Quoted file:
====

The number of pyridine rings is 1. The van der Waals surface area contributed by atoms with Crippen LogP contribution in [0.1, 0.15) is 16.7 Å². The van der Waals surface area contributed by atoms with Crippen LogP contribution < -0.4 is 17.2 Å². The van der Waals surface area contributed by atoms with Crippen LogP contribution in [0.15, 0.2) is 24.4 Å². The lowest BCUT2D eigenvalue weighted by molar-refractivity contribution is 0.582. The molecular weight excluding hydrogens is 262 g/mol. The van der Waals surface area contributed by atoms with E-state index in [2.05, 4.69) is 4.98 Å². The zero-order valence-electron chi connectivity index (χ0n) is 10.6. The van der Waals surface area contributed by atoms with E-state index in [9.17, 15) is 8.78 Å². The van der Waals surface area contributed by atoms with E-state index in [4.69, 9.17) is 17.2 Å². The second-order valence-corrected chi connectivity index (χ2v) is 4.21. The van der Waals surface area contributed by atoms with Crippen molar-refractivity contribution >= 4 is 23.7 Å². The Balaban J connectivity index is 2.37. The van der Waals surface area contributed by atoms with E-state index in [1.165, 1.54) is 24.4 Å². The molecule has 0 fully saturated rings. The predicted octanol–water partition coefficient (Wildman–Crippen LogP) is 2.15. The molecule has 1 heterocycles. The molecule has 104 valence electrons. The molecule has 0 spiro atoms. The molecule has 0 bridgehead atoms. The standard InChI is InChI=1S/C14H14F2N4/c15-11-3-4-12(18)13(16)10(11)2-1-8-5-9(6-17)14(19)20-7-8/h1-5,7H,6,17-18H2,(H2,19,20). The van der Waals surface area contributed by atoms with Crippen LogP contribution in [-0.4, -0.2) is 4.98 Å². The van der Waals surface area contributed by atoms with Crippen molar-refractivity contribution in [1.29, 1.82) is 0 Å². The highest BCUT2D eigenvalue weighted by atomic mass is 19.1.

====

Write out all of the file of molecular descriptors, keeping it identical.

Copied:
The number of pyridine rings is 1. The van der Waals surface area contributed by atoms with Crippen LogP contribution in [0.1, 0.15) is 16.7 Å². The van der Waals surface area contributed by atoms with Crippen LogP contribution < -0.4 is 17.2 Å². The van der Waals surface area contributed by atoms with Crippen LogP contribution in [0.15, 0.2) is 24.4 Å². The lowest BCUT2D eigenvalue weighted by molar-refractivity contribution is 0.582. The molecular weight excluding hydrogens is 262 g/mol. The van der Waals surface area contributed by atoms with E-state index in [2.05, 4.69) is 4.98 Å². The zero-order valence-electron chi connectivity index (χ0n) is 10.6. The van der Waals surface area contributed by atoms with E-state index in [9.17, 15) is 8.78 Å². The van der Waals surface area contributed by atoms with E-state index in [4.69, 9.17) is 17.2 Å². The second-order valence-corrected chi connectivity index (χ2v) is 4.21. The van der Waals surface area contributed by atoms with Crippen molar-refractivity contribution >= 4 is 23.7 Å². The Balaban J connectivity index is 2.37. The van der Waals surface area contributed by atoms with E-state index in [1.165, 1.54) is 24.4 Å². The molecule has 0 fully saturated rings. The predicted octanol–water partition coefficient (Wildman–Crippen LogP) is 2.15. The molecule has 1 heterocycles. The molecule has 104 valence electrons. The molecule has 0 spiro atoms. The molecule has 0 bridgehead atoms. The standard InChI is InChI=1S/C14H14F2N4/c15-11-3-4-12(18)13(16)10(11)2-1-8-5-9(6-17)14(19)20-7-8/h1-5,7H,6,17-18H2,(H2,19,20). The van der Waals surface area contributed by atoms with Crippen LogP contribution in [-0.4, -0.2) is 4.98 Å². The van der Waals surface area contributed by atoms with Crippen molar-refractivity contribution in [1.29, 1.82) is 0 Å². The highest BCUT2D eigenvalue weighted by atomic mass is 19.1.